BEIRUT/DAMASCUS Three car bombs exploded in Damascus on Sunday, state media said, killing at least seven people in the first suicide bombings in the Syrian capital since jihadists attacked in March.
A police officer at the scene of one of the blasts put the death toll there at seven with 13 more people wounded. The Syrian Observatory for Human Rights, a UK-based organization that reports on the war, said 21 people had been killed.
The security forces prevented the militants from reaching their targets which would have led to more deaths, officials told state TV, saying the bombers had aimed to hit busy areas on the first day back to work after the Eid al-Fitr holiday.
There was no immediate claim of responsibility. Damascus was hit by two separate, multiple suicide bomb attacks in March, one of them claimed by Islamic State and the other by the Islamist insurgent alliance Tahrir al-Sham.
Damascus has enjoyed relative security in recent years even as the six-year-long civil war has raged on in nearby areas.
The casualties in Sunday’s attack occurred when one of bombers set off his device after being encircled near the Old City district of Bab Touma.
The other two car bombs were destroyed by the authorities, state media said.
Damascus chief of police Mohamad Kheir Ismail, in a phone interview with the al-Ikhbariya TV station, said the cars had been spotted on a highway and pursued. He said they had wanted to cause a large casualty toll but failed.
Footage broadcast by state TV from the blast that caused the fatalities near the Old City showed roads scattered with debris, several badly damaged cars, and another one that had been turned into a pile of twisted metal.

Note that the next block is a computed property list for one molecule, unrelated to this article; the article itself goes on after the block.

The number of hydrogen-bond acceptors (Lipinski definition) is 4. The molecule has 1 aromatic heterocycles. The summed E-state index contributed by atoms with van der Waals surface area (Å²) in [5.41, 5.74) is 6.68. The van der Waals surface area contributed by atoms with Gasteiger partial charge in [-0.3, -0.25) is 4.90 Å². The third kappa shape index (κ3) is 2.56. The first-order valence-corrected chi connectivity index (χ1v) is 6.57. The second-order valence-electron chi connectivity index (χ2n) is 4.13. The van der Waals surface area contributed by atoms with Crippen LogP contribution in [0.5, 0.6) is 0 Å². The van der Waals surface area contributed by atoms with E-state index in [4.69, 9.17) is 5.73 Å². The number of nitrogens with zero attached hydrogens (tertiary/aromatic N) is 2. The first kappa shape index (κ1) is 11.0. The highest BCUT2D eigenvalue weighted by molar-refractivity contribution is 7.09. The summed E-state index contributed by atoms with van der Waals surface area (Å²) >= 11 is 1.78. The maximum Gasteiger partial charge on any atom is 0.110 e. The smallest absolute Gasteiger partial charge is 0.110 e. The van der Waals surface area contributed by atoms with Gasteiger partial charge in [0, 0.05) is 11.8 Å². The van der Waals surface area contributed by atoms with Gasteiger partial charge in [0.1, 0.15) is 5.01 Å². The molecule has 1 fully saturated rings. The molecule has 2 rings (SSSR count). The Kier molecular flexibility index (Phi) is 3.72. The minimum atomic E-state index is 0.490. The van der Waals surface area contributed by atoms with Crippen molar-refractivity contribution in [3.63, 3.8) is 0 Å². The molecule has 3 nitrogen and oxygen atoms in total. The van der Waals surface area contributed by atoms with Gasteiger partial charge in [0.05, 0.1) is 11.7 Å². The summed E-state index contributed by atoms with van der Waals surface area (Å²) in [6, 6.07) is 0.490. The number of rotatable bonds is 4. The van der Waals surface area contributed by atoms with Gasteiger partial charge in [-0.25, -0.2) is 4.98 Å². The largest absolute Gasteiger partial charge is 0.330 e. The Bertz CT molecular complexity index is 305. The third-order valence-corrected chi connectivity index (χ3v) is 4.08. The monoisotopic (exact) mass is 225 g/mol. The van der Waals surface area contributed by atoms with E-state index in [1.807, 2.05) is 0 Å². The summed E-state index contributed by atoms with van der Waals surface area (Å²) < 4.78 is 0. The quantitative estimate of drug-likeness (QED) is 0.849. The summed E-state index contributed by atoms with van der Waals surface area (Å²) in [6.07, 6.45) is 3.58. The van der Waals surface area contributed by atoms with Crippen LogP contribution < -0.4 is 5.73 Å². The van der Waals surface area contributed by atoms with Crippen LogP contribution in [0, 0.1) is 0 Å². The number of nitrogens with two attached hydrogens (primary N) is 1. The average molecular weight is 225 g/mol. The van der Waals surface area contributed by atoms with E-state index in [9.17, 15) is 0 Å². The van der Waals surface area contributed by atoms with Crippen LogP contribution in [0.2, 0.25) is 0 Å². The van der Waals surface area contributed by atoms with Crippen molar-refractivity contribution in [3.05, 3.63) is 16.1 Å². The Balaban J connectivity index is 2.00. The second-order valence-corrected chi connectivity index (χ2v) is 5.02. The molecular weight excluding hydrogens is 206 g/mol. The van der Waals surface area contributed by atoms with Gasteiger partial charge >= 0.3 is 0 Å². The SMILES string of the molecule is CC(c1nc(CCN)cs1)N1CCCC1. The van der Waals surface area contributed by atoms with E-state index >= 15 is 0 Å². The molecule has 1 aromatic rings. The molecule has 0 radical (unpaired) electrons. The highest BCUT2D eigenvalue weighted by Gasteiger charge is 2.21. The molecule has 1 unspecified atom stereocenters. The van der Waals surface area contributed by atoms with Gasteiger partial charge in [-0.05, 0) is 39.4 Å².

Footage from another of the blast sites showed what appeared to be the remains of a person and badly damaged vehicles outside a mosque in the Baytara traffic circle near the Old City.
On March 15, two suicide bomb attacks in Damascus killed several dozen people, most of them at the Palace of Justice courthouse near the Old City. Islamic State claimed responsibility for that attack.
On March 11, a double suicide attack in the capital killed scores of people, most of them Iraqi Shi’ite pilgrims. That attack was claimed by the Tahrir al-Sham alliance of Islamist insurgents, which is spearheaded by a jihadist group formerly known as the Nusra Front.
Syrian government forces, which have defeated rebel fighters in several suburbs of Damascus over the last year, are currently battling insurgents in the Jobar and Ain Tarma areas on the capital’s eastern outskirts.
(Reporting by Tom Perry in Beirut and Firas Makdesi and Kinda Makieh in Damascus; Writing by Tom Perry; Editing by Elaine Hardcastle and Mark Potter)